Social ads, however, are extremely inexpensive, no matter how you slice it. In a recent study we conducted with our own data, we found that social ad cost-per-click numbers ranged from 4.5 to 57 cents across various platforms. That’s absolutely miniscule! There are flashier, more expensive digital marketing tactics out there, along with great reasons to invest in those tactics. Maybe your audience is better suited to a more expensive channel or perhaps your tailor-made strategy requires a longer-term investment. There’s no right or wrong answer here, except if you’re going to blatantly ignore social ads without even giving them a try!
We’ve talked about this before, but there’s a great post over on the Moz blog called “Why Every Business Should Spend at Least $1 per Day on Facebook Ads.” The article does a great job of highlighting the kind of dual value social ads have, culminating in the claim that, “If you can't spare $30 a month, you shouldn't be in business.” Although it might sound a little harsh, we wholeheartedly agree. You won’t truly know what we mean about the value of social ads until you experience it for yourself.
Another aspect of social ads we haven’t talked about is how they support and improve the existing components of your digital marketing strategy. For example, you’re heavily invested in content marketing and social media but are looking for something to really push your results to the next level. This is the perfect situation for social ads. For a very small investment, you can send daily traffic to your content while simultaneously increasing your social engagement numbers. No, it’s not too good to be true – but you still have to experience it to believe it!
Display, social ads and retargeting are extremely effective marketing tactics (and in some cases, very cheap). Many businesses realize this and are taking full advantage, but the market is still so young, which means tons of other businesses are still standing on the sidelines. We understand that sometimes, everybody needs a little bit of tough love or a push in the right direction, so here’s a rundown of all the ways and reasons display ads can provide a big boost to your business’ bottom line:
Display ads use the psychology of emotional persuasion that marketers love, but tailor it for the modern, digital age:
- Target ads to specific groups (superior to limited targeting of TV or billboard ads)
- Immediate, streamline to purchase makes display ads more effective than interruption marketing
- Pathos can be just as strong, if not stronger, in the digital images of display ads
Retargeting brings back customers who have visited you before, which is easier than attracting new visitors:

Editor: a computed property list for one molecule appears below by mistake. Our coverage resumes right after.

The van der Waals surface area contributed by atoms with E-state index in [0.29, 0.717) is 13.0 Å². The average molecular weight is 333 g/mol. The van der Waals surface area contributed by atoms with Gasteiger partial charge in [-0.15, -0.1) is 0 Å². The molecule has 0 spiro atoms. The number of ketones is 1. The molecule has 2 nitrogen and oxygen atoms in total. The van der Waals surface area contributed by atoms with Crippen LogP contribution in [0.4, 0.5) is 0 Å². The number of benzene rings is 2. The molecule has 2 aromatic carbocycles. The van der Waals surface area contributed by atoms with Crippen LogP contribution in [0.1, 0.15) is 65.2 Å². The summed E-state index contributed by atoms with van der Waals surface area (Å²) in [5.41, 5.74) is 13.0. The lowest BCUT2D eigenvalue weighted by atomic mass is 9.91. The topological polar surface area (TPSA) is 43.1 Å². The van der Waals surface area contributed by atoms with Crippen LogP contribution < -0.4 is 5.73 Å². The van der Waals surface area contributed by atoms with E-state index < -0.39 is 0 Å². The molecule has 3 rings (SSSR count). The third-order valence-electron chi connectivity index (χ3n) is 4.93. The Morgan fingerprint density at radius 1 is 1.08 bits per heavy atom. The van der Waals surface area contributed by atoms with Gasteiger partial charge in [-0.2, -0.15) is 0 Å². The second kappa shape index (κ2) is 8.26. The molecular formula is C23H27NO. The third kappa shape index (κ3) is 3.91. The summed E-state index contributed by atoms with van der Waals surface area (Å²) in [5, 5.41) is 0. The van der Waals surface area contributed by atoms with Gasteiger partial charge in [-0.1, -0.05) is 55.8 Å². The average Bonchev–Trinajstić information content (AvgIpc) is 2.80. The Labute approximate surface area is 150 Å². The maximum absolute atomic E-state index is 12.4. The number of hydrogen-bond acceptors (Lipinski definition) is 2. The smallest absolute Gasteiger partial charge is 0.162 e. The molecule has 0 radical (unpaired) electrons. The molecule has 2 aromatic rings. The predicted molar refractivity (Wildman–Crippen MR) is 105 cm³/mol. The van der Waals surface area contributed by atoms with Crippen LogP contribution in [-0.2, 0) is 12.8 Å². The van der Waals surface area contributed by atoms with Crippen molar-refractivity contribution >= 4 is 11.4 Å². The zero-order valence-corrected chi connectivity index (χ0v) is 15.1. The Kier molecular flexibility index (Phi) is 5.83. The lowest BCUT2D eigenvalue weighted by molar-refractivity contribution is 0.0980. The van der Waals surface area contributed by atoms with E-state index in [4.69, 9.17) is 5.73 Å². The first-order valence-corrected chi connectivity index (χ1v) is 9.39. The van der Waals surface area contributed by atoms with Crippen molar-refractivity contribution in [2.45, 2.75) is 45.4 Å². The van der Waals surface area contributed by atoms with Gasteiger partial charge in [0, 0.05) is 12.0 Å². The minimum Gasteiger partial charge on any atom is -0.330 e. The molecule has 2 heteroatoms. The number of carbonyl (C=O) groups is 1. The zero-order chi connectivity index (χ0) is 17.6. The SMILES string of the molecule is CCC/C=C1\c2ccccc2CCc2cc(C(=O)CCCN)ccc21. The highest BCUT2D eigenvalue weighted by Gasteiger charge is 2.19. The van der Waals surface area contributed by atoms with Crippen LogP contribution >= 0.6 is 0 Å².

- A previous visitor has proven their interest in your product or service
- New visitors are in a much earlier phase of their buying cycle and less likely to purchase
- Choosing when and where to serve ads enables maximum effectiveness
Social ads bring the value – in more ways than one:
- Value drive #1 - social ads work, and they work well
- Value driver #2 - social ads generate very low cost-per-click rates
Everybody wins with social ads!
We say it all the time, but the marketing game truly has changed. All of Google’s content on the Zero Moment of Truth and the Customer Journey to Online Purchase is proof of that. Seriously, there’s a ton of great articles on the ZMOT that go well beyond what we’ve discussed here. You should definitely head over there and try to digest as much as you can handle, we promise it’ll be worth it. The goal of this whitepaper is to whet your appetite for display ads and retargeting in hopes that you and your business will begin to experiment with these great digital marketing tactics.
About WSI (We Simplify the Internet)
WSI is a digital marketing company with a strong international presence. Our Digital Marketing Consultants use their knowledge and expertise to make a difference for businesses all around the world. Headquartered in Toronto, Canada, we also have offices in over 80 countries. We’re a powerful network of marketers who strive to discover, analyze, build and implement digital solutions that win digital marketing awards and help businesses succeed online.
Over the last 20 years, WSI has won multiple digital marketing awards for our solutions by adapting to the constantly shifting landscape of the Internet. We take pride in helping businesses make the most of the dollars they spend on digital marketing.
Ready to move ahead and discuss a project with a local Digital Marketing Consultant? Get in touch with one of our experts now by visiting www.wsiworld.com/get-in-touch-with-an-expert.